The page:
Submit-It Express and Google ToS violation?

Some time ago, I came across a piece of software named Submit-It Express. Submit-It express is owned by Microsoft, and is software designed to improve results for search engine rankings. The software has quite a few features, but one of them in particular bothers me.


Submit-It Express makes some claims, and lists some features, some of them are actually useful, like the local spidering software, where you can actually check that your pages are spiderable by search engines. But, the particular feature that bothers me is this:
bq. Monitor all search engine rankings — Check rankings for any keywords you choose across all major search engines (MSN, Google, Yahoo, Lycos, AOL, HotBot, Ask Jeeves, Teoma).
Further down in the feature listing, it says:
bq. No running ranking reports — Once you set up PositionAgent with your keywords, that’s it! PositionAgent will then check your rankings once a week and update your reports.
Now, let’s compare this with “Google’s Terms of Service”:http://www.google.com/intl/en/terms_of_service.html:
bq.. You may not send automated queries of any sort to Google’s system without express permission in advance from Google. Note that “sending automated queries” includes, among other things:
Using any software which sends queries to Google to determine how a website or webpage “ranks” on Google for various queries;
p. *Update:* Interestingly enough, Microsoft has “similar terms”:http://search.msn.com.sg/docs/affiltou.aspx – something which went unnoticed by me:
bq. You will not […] directly or indirectly generate queries, or impressions of or clicks on Results Page, through any automated, deceptive, fraudulent or other invalid means (including, but not limited to, click spam, robots, macro programs, and Internet agents);
p. I don’t know Google’s specific reasoning for having this rule in their ToS, but I do think it belongs there for one sole reason: Automated rank checking does inevitably lead to people creating web sites for the search engines instead of creating web sites for users. More often than not, a web site written for a simple computer program will not be a good web site for a user.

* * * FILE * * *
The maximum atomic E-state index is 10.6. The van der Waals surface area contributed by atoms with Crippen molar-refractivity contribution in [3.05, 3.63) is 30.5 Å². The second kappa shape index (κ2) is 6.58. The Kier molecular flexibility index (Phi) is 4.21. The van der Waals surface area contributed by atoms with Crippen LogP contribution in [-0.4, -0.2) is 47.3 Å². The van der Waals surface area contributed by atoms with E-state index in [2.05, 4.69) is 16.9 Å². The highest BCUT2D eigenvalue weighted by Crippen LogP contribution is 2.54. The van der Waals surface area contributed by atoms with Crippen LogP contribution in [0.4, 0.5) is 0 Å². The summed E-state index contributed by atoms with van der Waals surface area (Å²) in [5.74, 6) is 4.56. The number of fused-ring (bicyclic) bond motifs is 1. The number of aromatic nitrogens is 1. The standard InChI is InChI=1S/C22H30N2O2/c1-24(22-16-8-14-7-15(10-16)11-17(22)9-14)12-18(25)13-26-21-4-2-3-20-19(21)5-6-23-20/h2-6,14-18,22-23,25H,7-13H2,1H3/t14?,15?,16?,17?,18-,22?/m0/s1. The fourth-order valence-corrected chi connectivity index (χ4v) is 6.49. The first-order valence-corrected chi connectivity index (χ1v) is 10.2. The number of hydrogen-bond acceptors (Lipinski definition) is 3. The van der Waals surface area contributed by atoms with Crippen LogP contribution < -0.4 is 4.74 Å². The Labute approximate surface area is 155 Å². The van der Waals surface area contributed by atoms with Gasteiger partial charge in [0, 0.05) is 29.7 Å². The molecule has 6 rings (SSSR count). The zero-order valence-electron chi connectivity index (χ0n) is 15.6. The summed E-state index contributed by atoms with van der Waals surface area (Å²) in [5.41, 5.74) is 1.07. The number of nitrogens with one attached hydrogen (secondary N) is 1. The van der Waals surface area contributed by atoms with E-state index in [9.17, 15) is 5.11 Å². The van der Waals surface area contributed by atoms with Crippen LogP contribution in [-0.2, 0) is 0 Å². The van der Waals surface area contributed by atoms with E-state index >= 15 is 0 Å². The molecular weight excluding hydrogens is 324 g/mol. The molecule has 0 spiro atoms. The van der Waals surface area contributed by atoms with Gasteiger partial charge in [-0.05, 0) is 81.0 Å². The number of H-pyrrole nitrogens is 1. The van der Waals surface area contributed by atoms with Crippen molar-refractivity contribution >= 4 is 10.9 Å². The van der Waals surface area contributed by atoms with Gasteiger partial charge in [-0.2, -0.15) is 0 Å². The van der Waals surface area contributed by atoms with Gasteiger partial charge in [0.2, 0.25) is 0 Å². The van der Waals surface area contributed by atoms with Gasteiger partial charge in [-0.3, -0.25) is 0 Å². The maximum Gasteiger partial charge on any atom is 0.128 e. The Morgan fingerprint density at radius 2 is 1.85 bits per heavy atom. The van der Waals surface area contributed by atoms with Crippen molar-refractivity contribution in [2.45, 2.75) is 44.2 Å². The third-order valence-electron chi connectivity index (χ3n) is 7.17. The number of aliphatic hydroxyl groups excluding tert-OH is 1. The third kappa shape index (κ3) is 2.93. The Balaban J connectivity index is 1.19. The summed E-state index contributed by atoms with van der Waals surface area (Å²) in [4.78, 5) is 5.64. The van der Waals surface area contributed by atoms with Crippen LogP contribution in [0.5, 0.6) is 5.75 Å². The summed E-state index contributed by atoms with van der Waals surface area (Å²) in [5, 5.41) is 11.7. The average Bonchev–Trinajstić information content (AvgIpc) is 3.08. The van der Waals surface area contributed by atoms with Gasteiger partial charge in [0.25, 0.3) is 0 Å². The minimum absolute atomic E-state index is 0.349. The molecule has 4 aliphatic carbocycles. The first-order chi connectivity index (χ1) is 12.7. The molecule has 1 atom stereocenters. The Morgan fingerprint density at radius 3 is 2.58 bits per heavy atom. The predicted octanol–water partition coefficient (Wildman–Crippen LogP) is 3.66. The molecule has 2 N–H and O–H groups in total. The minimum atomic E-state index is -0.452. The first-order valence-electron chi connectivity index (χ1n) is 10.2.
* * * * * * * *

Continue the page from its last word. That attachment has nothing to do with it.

What Microsoft software does with Microsoft’s own products is only their own business, but I’m still really surprised that Microsoft is selling so-called SEO software: Most of the Search Engine Optimization business is about gaming the search engines, so that certain pages and sites rank higher. Often at the expense of better and more relevant resources. Are they at all serious about being in the search engine business?

6 Comments

  1. Jordan Graf

     /  2005-04-03

    At what point does a user agree to the Google Terms of Service?

  2. Jordan, the first line of the TOS reads, “By using Google’s search engine or other Google services (“Google Services”), you agree to be bound by the following terms and conditions (the “Terms of Service”).”
    In other words, Microsoft agrees to be bound by it as soon as it tries to send a query to Google. Of course, that query seems to be in breach of the TOS.

  3. Considering that there is no mention of any terms of service on the Google front page (at least not in the Swedish language version presented to me), I can’t see how I, or anyone else, is bound by any terms of service using the search engine…

  4. Whether you are bound by the different Search services Terms, is something that may have varying legal practices around the world.
    Arguing over this, however, is avoiding the core issue: *Microsoft is creating and selling software which is in violation of their own ToS, and that of other companies.*

  5. They are of course free to violate their own terms of service as much as they would like, they’re not bound by them.
    It’s worse to violate others’, true, but in this case I wonder if Google could make a case for there being terms of service, considering there seems to be no link to any, nor is one presented with a way to agree to them before submitting any searches.

  6. skumora

     /  2005-08-26

    What I have found is that if you stop worrying about rankings and focus on what is good for your readers, magic happens on its own.